Kadima vows withdrawal by 2008

New date revealed in coalition talks with Likud, who won't join the coalition.

kadima 298 88 ap (photo credit: AP [file])
kadima 298 88 ap
(photo credit: AP [file])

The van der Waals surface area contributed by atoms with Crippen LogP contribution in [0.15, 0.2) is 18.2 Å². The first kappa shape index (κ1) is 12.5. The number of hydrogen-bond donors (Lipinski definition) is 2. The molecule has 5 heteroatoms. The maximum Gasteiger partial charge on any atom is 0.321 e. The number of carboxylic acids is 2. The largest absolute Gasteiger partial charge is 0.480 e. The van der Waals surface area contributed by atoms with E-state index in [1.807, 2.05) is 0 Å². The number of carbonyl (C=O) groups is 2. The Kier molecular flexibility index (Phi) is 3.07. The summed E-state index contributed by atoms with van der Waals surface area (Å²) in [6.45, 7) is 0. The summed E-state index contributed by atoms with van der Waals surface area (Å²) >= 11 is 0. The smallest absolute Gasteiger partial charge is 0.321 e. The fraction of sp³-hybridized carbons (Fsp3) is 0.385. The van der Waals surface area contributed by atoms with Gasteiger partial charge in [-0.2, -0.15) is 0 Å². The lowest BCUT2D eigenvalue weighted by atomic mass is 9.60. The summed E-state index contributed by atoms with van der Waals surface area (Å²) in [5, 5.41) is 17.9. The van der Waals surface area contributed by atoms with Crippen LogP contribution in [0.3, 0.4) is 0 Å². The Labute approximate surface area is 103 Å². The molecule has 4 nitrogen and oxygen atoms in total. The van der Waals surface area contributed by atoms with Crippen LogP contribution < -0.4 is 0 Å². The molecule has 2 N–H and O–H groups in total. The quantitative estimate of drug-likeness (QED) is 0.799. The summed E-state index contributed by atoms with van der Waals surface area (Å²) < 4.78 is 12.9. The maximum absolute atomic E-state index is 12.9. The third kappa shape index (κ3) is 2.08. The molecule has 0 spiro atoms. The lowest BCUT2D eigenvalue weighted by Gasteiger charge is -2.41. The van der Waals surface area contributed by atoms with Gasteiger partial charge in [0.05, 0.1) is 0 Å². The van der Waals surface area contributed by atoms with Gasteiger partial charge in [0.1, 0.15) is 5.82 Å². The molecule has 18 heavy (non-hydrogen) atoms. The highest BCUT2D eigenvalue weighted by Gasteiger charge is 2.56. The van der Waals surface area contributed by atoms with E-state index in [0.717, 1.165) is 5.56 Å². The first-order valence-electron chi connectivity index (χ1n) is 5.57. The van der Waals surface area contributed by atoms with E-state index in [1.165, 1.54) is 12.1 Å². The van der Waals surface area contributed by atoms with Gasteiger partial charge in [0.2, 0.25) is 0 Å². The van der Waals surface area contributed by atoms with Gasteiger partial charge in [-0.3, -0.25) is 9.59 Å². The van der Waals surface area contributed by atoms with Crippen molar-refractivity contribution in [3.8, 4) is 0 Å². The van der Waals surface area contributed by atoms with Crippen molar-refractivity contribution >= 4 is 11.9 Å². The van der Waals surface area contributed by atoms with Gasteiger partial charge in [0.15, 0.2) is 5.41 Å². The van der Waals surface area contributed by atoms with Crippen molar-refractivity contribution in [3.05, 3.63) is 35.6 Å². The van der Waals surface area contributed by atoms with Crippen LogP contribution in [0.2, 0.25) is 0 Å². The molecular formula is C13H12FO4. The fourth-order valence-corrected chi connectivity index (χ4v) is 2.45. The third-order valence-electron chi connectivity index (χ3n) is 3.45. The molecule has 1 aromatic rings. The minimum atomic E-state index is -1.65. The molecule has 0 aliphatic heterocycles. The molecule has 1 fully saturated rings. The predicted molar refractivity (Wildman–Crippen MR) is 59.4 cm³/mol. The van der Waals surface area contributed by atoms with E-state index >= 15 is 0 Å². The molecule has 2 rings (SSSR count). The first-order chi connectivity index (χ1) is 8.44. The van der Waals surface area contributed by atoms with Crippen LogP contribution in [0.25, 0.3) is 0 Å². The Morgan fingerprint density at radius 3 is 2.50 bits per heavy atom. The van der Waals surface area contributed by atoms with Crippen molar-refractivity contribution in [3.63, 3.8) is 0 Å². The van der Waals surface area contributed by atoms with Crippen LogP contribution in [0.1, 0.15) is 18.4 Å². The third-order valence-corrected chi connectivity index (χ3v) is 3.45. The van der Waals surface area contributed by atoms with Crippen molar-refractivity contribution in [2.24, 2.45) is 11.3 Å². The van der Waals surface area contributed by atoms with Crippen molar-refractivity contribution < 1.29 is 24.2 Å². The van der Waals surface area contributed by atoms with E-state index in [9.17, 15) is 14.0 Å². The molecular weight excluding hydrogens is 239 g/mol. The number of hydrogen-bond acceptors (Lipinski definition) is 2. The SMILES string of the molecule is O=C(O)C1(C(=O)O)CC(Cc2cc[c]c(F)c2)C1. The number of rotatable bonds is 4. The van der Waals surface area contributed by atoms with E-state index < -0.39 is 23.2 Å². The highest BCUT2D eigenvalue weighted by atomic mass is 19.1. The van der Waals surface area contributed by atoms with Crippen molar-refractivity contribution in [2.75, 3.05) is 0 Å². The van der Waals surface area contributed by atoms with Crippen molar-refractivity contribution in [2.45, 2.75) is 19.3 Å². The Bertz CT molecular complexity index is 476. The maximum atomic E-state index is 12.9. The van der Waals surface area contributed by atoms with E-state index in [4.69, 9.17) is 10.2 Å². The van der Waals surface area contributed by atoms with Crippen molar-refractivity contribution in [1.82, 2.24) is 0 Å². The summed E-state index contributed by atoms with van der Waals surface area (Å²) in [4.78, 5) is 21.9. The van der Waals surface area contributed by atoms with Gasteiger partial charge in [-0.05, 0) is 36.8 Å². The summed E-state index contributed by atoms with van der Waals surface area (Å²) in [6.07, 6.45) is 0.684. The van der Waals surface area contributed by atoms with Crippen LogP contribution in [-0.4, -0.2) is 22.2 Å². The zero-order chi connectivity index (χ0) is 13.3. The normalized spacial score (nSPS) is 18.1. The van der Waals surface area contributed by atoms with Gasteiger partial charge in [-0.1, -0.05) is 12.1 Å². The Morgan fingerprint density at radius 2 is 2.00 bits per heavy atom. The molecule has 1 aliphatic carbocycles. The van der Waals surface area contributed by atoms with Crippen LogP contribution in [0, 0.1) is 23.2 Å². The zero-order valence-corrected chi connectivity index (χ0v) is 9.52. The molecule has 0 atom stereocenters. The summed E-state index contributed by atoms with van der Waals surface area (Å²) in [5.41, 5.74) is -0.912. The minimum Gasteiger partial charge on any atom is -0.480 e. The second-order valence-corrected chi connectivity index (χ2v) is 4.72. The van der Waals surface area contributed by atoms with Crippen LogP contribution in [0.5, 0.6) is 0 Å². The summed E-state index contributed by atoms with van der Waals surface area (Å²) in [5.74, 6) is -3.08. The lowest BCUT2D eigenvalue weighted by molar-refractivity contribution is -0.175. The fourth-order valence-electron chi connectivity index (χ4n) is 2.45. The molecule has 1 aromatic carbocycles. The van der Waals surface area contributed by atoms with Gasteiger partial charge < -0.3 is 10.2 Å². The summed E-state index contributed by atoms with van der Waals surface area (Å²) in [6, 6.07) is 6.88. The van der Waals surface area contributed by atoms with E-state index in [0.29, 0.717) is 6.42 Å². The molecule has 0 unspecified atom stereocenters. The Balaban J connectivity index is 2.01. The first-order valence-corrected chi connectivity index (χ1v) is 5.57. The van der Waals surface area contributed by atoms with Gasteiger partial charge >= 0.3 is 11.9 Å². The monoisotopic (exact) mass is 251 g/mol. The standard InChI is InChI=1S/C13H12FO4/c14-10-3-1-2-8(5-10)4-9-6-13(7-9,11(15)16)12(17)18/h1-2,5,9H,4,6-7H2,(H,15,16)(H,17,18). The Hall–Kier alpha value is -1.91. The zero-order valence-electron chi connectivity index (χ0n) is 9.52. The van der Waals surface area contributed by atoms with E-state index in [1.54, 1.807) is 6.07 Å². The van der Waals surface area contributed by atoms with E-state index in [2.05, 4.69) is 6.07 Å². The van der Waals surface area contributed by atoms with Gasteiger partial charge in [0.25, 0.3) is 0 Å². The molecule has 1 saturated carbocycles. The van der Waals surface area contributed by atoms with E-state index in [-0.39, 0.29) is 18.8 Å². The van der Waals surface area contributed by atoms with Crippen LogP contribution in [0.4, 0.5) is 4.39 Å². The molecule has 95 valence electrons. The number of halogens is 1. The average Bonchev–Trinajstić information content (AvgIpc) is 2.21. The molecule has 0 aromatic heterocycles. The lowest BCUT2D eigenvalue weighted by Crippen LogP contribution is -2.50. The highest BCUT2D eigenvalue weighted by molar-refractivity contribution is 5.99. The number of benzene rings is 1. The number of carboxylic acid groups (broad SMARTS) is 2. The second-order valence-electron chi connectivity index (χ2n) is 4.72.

Prime Minister-designate Ehud Olmert intends to complete a unilateral withdrawal from most of the West Bank by the time US President George W. Bush finishes his term in November 2008, sources close to him revealed on Sunday. The new date cuts two years from the deadline Olmert set for himself in interviews ahead of the election, when he said he wanted the withdrawal completed by the time his term ended in November 2010. Olmert's associates revealed the date in coalition talks with Likud representatives at Ramat Gan's Kfar Hamaccabiah Hotel and later confirmed it to the press. "In Olmert's victory speech on Election Day, he said he would try to reach agreement with the international community, led by the United States and Bush, which means by the time Bush's term ends in 2008 or at least by when he leaves office in January 2009," a member of Kadima's negotiating team said. The Likud's negotiating team also tried to find out whether Olmert was seeking international recognition for the new borders or merely the world's backing for withdrawing. The Kadima team told them it was the latter, but Olmert himself said in a weekend interview with Newsweek that he would seek US recognition for the borders if he sets them unilaterally. Following the talks, the Likud delegation said there was no chance that the party would join the coalition and that the Likud Knesset faction would convene Monday to confirm the decision. MK Limor Livnat said that Kadima wanted the Likud in the government to offset the hefty socioeconomic demands of Labor and Shas, but that Olmert's diplomatic policies made joining the government unacceptable. Party chairman Binyamin Netanyahu had instructed his representatives to use the talks to seek new details about Olmert's convergence plan. During the talks, Olmert aide Ovad Yehezkel questioned whether the Likud had come to the talks in good faith. "The Likud's approach was hostile from the start," a Kadima negotiating team member said. "They came to argue and to prove that the convergence plan was bad. They wanted to tell the public they had caught us doing something wrong." The talks were much more positive with Labor, Shas and Israel Beiteinu. Officials from all three parties said significant progress was made on the first day of negotiations, and Shas negotiating team chairman David Glass predicted that an agreement with Kadima could be reached by the time Pessah ends in 10 days. "I was pleasantly surprised, and I could tell that they are genuine about wanting us in the coalition," Glass said. "The talks were very constructive and from the good atmosphere, we could tell that we will be able to reach an agreement soon." Shas mentor Rabbi Ovadia Yosef will have to decide whether he can justify joining a government set to withdraw from most of the West Bank, after opposing disengagement from the Gaza Strip. Glass said that security officials, and possibly Olmert himself, would be invited to explain the plan to Yosef. Talks with Israel Beiteinu focused on finding a solution for the thousands of Israelis who are not permitted to marry by the rabbinate. Shas officials said they recognized the urgency of the problem and that they believed a solution could be found within Halacha. While Shas and Israel Beiteinu were pleased to hear from Kadima that the convergence plan would not be mentioned explicitly in the coalition guidelines, former Justice Minister David Liba'i, head of the Labor negotiating team, said the party would object to unclear diplomatic guidelines. Liba'i said that Labor and Kadima agreed on diplomatic and security issues and on the need for political reform. He said the sole remaining problem between them was on the socioeconomic issue. The Kadima team asked Liba'i to return to the negotiating table on Tuesday with numbers explaining how to fund a hike in the minimum wage. "Labor and Shas are close to joining the government," a Kadima team member said. "There wasn't anything in the talks that would prevent them from joining, and the gaps between us were not wide. Olmert wants a wide coalition with parties that understand what we intend to do over the next few years and which will have no excuse for leaving the government later." Kadima team chairman Yoram Turbowitz said that in the negotiations "there won't be fireworks," and the talks would be "direct, productive and fair to build a coalition that will be wide and stable." "There's a country to run, so I have been directed to finish the talks ASAP," he said.